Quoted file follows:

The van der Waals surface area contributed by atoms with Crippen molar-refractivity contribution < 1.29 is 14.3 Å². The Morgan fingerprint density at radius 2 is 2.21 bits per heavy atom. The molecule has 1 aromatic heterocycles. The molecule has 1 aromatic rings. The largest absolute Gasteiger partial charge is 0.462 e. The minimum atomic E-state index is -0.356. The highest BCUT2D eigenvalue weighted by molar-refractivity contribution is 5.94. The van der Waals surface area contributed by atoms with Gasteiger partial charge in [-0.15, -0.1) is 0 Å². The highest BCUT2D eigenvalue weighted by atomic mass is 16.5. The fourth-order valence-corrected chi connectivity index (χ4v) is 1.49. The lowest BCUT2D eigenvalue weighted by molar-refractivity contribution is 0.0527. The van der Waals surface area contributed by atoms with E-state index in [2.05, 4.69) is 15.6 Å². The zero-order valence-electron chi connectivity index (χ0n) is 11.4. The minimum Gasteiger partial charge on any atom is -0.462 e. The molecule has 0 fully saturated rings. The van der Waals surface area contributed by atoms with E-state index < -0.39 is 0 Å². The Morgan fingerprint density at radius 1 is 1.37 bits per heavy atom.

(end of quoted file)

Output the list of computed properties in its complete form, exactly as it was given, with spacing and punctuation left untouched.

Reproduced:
The van der Waals surface area contributed by atoms with Crippen molar-refractivity contribution < 1.29 is 14.3 Å². The Morgan fingerprint density at radius 2 is 2.21 bits per heavy atom. The molecule has 1 aromatic heterocycles. The molecule has 1 aromatic rings. The largest absolute Gasteiger partial charge is 0.462 e. The minimum atomic E-state index is -0.356. The highest BCUT2D eigenvalue weighted by molar-refractivity contribution is 5.94. The van der Waals surface area contributed by atoms with Gasteiger partial charge in [-0.15, -0.1) is 0 Å². The highest BCUT2D eigenvalue weighted by atomic mass is 16.5. The fourth-order valence-corrected chi connectivity index (χ4v) is 1.49. The lowest BCUT2D eigenvalue weighted by molar-refractivity contribution is 0.0527. The van der Waals surface area contributed by atoms with E-state index in [2.05, 4.69) is 15.6 Å². The zero-order valence-electron chi connectivity index (χ0n) is 11.4. The minimum Gasteiger partial charge on any atom is -0.462 e. The molecule has 0 fully saturated rings. The van der Waals surface area contributed by atoms with E-state index < -0.39 is 0 Å². The Morgan fingerprint density at radius 1 is 1.37 bits per heavy atom.